Geno Smith vs Miami 2

Geno Smith’s Perfect Game vs Miami – 20/25, 358 Yards, 3 TDs, 0 INTs

In what was one of the most surprising moments of the regular season, Geno Smith managed to put together a perfect 158.3 QB rating against the pass defense and pass rush of the Dolphins. That includes four different throws that after the catch, went for at least 50 yards (2 of which travelled 50 yards before hitting the receiver). However, despite the perfect number- this game still showed many of Geno’s flaws and in just a few redzone attempts spoke volumes on why the Jets offense has shied away from passing as they reach the end of the field.

Trusting Your Wide Receiver

Good Geno’s going to come first, and one of the postives about Geno’s game is that he’s not afraid of be aggressive. This is a tendency that gets him into trouble from time to time but it also allows him to be a potential playmaker. The following gifs all show a QB who’s not afraid to give his receiver a chance on the ball downfield. In the second play especially, despite being under pressure and throwing on the run- he keeps his eyes downfield and still leads his WR into a space where he’s going to have a higher chance on the ball than the DB.

In both plays, Geno tosses up a ball that might get contested, but trusts his WR to get there before the DB and box them out. Decker also makes a strong effort to make sure he’s in front of the DB and leaving him out of position on the ball. This might not seem like much, but trusting your WR to be open when he isn’t open (more specifically in the second one) is something that some QBs will struggle with for a long time.

Quick Decisions Leading to Big Plays

Geno thrives a lot more in the middle of the field than he does near the opponents endzone. When the field is wide open in front of him, he manages to find tight spaces to fit the ball through or even wide open holes in coverage altogether. In the three plays below, quickly processing all the information he sees allows for huge gains; all in different ways.

In the first, the play isn’t as big as the others, but it’s a 6 yard gain on 3rd and 6. Amaro should be covered on his route because he’s going into the LineBacker, but he adjusts when Geno escapes the pocket and Geno notices the LB hasn’t followed so he makes a quick intuitive decision to toss it to him gaining a first. The second is just a beauty to watch, Dolphins bring the house in Cover-0 and pay for it with a perfectly thrown 74 yard touchdown. In the third, Geno finds a quick throwing lane through traffic that allows Kerley to get a huge gain.


Indecisiveness In The Redzone

The Jets have one of the worst redzone offenses this year, it’s no surprise. A lot of fans have been putting part of the blame on Offensive Coordinator Marty Mornhinweg which isn’t completely unfounded but as it also turns out- Geno isn’t a redzone savant.

In these two back to back plays, divided by a change of quarter, Geno makes two critical redzone mistakes that could end up costly. In the first, he’s staring down Amaro the entire time as he comes across. LB Phillip Wheeler reads this as him reading the post behind him, but obviously if he realized that it was Amaro this might end up being a pick. In the second, Geno’s indecisive on what to do after seeing safety Jimmy Wilson draping over Kerley and spends too much time focusing on him, missing an opportunity to get Decker a ball that could drive him up the field. Instead, he takes too long and is forced to settle for what he can get.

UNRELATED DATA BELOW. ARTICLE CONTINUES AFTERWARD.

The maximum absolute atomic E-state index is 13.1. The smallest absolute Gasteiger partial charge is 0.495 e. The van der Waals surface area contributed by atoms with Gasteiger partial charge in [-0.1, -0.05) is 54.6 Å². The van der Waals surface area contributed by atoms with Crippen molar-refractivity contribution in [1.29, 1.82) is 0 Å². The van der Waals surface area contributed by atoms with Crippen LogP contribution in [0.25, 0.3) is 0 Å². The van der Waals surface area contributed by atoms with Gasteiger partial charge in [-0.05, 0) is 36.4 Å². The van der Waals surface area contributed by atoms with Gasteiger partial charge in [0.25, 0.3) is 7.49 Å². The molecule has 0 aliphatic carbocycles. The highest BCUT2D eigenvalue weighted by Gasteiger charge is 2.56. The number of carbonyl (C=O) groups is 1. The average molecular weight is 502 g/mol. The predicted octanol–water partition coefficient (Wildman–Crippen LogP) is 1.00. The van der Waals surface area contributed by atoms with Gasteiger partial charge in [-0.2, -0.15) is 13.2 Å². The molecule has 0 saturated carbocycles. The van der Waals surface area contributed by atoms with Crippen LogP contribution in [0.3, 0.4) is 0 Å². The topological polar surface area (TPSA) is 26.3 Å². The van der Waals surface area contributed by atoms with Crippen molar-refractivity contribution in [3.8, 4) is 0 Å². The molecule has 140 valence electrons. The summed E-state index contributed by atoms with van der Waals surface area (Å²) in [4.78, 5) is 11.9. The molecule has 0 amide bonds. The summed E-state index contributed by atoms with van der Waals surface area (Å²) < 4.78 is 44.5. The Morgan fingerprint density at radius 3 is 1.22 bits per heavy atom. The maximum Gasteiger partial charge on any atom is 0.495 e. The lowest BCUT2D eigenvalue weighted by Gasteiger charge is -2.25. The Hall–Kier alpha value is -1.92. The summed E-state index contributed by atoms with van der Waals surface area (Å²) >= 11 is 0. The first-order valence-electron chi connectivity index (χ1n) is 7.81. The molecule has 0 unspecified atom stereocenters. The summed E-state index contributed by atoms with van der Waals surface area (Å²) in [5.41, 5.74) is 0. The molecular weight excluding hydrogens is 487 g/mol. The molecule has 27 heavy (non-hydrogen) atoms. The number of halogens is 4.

Abandoning The Pocket Without Purpose

Geno Smith doesn’t have a comforting pocket presence. Although he’s able to understand pressure and escape from it, he’s not as good as being pre-emptive and creating space for himself inside of the pocket. In these two plays, he feels pressure and leaves the pocket in situations where he doesn’t need to and then makes poor decisions afterwards.

In these first set of gifs, you can see Geno gets pressured from the right side but the rest of his line is holding their blocks without issue. Geno can easily step up and let the Right Tackle, Breno Giacomini, keep riding what looks like Dion Jordon outside of the pocket. Instead he bails and makes a poor decision to throw to Chris Johnson, who has a LB shooting towards him.

In this second set, Geno decides to leave the pocket even after he sees an open checkdown in the middle of the field. He does this for seemingly no reason, there’s no one that’s going to be open on this play. There isn’t really even a reason to leave the pocket, a side step to the left will put his line in back in control.


Concluding Thoughts

Geno’s a hard player to count on for the future. Although he’s definitely shown growth in an offense that hasn’t been entirely kind to him- he shows a lot of mental mistakes that make you wonder if he can really grow into anything more than your stopgap veteran. The lack of Redzone decisiveness being the trait that’s going to be the biggest deciding factor between his future as a potential starter and perennial backup.

Further Analysis

Passing Map

Link to Passing Plays Charted

Deeper Look At Every Passing Play On The Next Pages

Edward Gorelik

Upon being contracted with the New York Jets Fandom Virus (NYJV), Edward plunged head first into the fountain of misery and comedy provided by the team on and off the field. A student by day, and professional couch General Manager at night, he brings his completely biased wisdom to NFLBreakdowns.

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